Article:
Afterward, he mingled with the cast at Ernie’s Steakhouse in Century City. “I see the director, George Lucas,” Cain writes. “I hear he’s a graduate of the University of Southern California and quite the up-and-coming filmmaker. I recognize Opie Taylor from The Andy Griffith Show, though Ron Howard is now a young man. … I sit down next to someone who introduces himself as Harrison.”
2. Bruce Springsteen inspired some of Cain’s early songwriting in Journey.
“I felt we could take a page from his songbook and write songs about the working-class lifestyle, singing about the very issues they were thinking and dreaming about,” he writes. “Springsteen had given us permission to write about the street life, something that hadn’t been done much before.”
3. Neal Schon wasn’t initially thrilled when Cain and Perry began writing ballads like “Open Arms.”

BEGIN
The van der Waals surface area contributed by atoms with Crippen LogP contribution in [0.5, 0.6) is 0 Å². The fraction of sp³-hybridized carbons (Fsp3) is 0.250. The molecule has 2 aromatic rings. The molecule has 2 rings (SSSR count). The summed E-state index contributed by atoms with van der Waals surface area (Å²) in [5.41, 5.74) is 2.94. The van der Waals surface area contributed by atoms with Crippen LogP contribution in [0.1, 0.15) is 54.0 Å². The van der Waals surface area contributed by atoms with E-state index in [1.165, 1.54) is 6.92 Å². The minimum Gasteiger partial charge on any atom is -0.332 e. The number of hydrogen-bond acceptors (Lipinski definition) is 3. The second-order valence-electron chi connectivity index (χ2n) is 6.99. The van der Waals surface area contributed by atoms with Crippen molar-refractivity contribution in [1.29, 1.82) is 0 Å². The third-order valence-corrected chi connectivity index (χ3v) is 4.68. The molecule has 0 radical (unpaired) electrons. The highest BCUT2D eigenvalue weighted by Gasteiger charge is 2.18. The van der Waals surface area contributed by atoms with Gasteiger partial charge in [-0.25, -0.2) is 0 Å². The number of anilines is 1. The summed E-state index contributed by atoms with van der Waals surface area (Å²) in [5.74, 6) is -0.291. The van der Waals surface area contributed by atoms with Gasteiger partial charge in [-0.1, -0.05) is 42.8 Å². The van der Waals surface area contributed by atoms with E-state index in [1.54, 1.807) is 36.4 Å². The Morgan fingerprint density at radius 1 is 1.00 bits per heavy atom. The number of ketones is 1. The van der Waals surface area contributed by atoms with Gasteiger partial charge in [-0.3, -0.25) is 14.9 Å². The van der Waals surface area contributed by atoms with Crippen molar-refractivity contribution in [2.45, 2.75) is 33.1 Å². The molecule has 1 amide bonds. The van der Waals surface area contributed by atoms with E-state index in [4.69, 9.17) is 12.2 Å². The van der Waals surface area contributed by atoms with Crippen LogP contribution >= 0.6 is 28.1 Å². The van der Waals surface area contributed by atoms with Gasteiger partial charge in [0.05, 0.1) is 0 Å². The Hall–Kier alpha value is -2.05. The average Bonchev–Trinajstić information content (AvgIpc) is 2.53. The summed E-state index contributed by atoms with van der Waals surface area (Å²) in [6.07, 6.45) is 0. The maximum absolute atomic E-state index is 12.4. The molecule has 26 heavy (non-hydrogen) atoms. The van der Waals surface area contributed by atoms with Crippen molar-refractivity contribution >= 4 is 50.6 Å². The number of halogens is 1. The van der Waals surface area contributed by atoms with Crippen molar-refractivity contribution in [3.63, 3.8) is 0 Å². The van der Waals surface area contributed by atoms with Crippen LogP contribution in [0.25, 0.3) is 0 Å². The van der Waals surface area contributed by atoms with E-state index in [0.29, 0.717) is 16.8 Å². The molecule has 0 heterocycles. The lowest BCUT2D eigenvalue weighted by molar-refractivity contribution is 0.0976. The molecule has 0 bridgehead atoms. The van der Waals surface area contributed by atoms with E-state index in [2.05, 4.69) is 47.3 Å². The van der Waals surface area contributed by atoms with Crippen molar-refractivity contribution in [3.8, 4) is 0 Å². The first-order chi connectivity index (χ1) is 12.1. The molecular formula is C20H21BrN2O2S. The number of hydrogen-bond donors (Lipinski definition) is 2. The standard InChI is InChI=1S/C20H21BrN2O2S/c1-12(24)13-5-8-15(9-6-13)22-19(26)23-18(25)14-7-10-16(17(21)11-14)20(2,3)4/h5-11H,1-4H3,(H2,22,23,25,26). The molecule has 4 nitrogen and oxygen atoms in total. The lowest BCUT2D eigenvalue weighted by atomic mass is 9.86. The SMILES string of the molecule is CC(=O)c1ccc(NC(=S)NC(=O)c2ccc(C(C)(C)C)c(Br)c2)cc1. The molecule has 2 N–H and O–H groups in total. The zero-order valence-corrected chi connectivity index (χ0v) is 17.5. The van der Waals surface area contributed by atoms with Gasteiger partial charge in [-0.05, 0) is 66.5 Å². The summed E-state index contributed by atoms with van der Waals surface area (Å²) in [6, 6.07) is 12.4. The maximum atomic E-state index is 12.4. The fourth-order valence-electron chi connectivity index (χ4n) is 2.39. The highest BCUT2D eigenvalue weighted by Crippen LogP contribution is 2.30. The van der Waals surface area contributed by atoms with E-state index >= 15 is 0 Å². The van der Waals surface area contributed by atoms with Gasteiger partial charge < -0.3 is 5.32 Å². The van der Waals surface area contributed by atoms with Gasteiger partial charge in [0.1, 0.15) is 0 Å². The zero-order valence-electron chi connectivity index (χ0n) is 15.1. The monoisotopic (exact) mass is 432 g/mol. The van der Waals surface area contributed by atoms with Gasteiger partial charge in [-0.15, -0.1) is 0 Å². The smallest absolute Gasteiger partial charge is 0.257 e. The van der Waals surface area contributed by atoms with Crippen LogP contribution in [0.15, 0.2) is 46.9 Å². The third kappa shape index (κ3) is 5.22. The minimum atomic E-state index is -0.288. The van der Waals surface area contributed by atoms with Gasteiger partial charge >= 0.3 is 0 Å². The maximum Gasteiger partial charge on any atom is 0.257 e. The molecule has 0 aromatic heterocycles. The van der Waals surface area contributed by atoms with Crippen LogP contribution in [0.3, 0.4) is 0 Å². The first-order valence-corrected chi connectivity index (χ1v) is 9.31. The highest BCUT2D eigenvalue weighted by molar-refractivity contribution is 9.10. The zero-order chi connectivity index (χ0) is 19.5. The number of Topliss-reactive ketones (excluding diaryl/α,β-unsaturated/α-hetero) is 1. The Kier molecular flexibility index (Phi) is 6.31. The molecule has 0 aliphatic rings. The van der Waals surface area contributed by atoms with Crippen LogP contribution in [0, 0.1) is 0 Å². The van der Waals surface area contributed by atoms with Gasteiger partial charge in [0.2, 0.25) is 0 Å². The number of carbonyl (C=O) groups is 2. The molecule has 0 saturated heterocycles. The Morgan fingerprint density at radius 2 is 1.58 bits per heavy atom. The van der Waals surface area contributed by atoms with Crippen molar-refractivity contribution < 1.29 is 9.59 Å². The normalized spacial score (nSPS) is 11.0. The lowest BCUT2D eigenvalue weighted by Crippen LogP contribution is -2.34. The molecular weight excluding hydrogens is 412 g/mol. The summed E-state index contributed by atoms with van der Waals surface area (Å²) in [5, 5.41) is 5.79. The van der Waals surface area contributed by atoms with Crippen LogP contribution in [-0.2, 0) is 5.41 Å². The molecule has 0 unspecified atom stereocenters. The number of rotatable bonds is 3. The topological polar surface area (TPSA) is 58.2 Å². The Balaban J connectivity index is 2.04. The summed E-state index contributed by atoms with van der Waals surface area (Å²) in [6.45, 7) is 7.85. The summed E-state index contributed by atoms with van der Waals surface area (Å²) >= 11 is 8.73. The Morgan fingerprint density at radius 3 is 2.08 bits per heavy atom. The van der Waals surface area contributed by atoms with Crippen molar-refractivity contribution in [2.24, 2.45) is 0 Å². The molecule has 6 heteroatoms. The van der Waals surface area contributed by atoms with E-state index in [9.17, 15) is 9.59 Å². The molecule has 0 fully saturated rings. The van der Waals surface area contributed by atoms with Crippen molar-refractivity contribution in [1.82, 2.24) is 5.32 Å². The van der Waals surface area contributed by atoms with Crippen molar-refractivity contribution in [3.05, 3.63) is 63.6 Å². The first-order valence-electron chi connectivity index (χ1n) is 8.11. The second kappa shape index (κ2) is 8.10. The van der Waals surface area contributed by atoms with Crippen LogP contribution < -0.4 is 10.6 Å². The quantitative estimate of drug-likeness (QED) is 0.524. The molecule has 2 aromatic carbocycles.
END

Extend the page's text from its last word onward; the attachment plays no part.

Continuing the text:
“After we played [that song] to the band, Neal looked dumbfounded,” writes Cain. “‘Where are we supposed to play on this?’ he asked. “Into the awkward silence, Steve Perry said, ‘We’ll find the right arrangement.'” Perry was confident we could turn it into a rock anthem and began suggesting ideas for when the bass and drums could come in. I asked Neal to play the opening theme with me. The song started to grow wings and fly.”
4. The phrase “Don’t Stop Believin'” is something that Cain’s dad said to him on the phone one night in the 1970s when he was frustrated with his life and career.
He scribbled it down on the last page of his spiral notebook and found it when Journey was writing songs for 1981’s Escape. “I came up with a cool chord progression and and started humming the lyric ‘don’t stop-believin’-hold onto that feeling’ over the changes. I didn’t know what the other lyrics were yet, but I planned to show the guys the idea anyway.”
5. The infamous “Don’t Stop Believin'” lyric “born and raised in South Detroit” came to them very quickly.
Initially, Steve Perry tried “born and raised in Detroit,” but Cain felt it needed another syllable to flesh it out. He suggested “South Detroit,” though Perry wondered aloud of such a place even existed. “Heck if I know,” Cain said. “If it sings well, I say let’s move on.” No such place exists because “South Detroit” is Canada.